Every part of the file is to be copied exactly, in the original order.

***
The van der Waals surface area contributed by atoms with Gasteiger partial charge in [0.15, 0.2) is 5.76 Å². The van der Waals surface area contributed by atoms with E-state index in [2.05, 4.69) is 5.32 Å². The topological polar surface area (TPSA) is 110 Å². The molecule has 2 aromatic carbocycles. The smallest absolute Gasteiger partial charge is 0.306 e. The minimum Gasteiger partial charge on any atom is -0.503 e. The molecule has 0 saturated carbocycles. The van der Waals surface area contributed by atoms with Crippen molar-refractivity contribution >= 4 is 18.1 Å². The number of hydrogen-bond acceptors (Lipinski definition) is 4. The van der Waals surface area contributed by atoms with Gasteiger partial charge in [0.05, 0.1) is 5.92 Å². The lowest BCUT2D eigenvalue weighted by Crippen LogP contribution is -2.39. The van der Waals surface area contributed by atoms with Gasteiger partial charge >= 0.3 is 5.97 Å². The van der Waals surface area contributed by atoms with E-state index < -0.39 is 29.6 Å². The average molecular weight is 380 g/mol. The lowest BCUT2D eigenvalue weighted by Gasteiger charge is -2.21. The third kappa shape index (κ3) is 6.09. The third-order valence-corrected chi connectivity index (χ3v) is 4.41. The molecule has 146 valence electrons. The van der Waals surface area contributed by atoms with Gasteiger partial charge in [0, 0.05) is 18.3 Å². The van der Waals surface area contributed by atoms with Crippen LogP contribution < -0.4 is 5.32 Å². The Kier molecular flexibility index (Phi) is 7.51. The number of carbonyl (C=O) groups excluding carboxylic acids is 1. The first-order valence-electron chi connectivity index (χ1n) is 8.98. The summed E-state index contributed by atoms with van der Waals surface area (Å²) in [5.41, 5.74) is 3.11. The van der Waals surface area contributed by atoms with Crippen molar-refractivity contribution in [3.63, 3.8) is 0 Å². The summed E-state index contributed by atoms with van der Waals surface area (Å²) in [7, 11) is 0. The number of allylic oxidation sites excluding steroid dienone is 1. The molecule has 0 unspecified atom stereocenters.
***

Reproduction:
The van der Waals surface area contributed by atoms with Gasteiger partial charge in [0.15, 0.2) is 5.76 Å². The van der Waals surface area contributed by atoms with E-state index in [2.05, 4.69) is 5.32 Å². The topological polar surface area (TPSA) is 110 Å². The molecule has 2 aromatic carbocycles. The smallest absolute Gasteiger partial charge is 0.306 e. The minimum Gasteiger partial charge on any atom is -0.503 e. The molecule has 0 saturated carbocycles. The van der Waals surface area contributed by atoms with Crippen molar-refractivity contribution >= 4 is 18.1 Å². The number of hydrogen-bond acceptors (Lipinski definition) is 4. The van der Waals surface area contributed by atoms with Gasteiger partial charge in [0.05, 0.1) is 5.92 Å². The lowest BCUT2D eigenvalue weighted by Crippen LogP contribution is -2.39. The van der Waals surface area contributed by atoms with Gasteiger partial charge >= 0.3 is 5.97 Å². The van der Waals surface area contributed by atoms with E-state index < -0.39 is 29.6 Å². The average molecular weight is 380 g/mol. The lowest BCUT2D eigenvalue weighted by Gasteiger charge is -2.21. The third kappa shape index (κ3) is 6.09. The third-order valence-corrected chi connectivity index (χ3v) is 4.41. The molecule has 146 valence electrons. The van der Waals surface area contributed by atoms with Gasteiger partial charge in [0, 0.05) is 18.3 Å². The van der Waals surface area contributed by atoms with Crippen LogP contribution < -0.4 is 5.32 Å². The Kier molecular flexibility index (Phi) is 7.51. The number of carbonyl (C=O) groups excluding carboxylic acids is 1. The first-order valence-electron chi connectivity index (χ1n) is 8.98. The summed E-state index contributed by atoms with van der Waals surface area (Å²) in [5.41, 5.74) is 3.11. The van der Waals surface area contributed by atoms with Crippen molar-refractivity contribution in [3.63, 3.8) is 0 Å². The summed E-state index contributed by atoms with van der Waals surface area (Å²) in [7, 11) is 0. The number of allylic oxidation sites excluding steroid dienone is 1. The molecule has 0 unspecified atom stereocenters.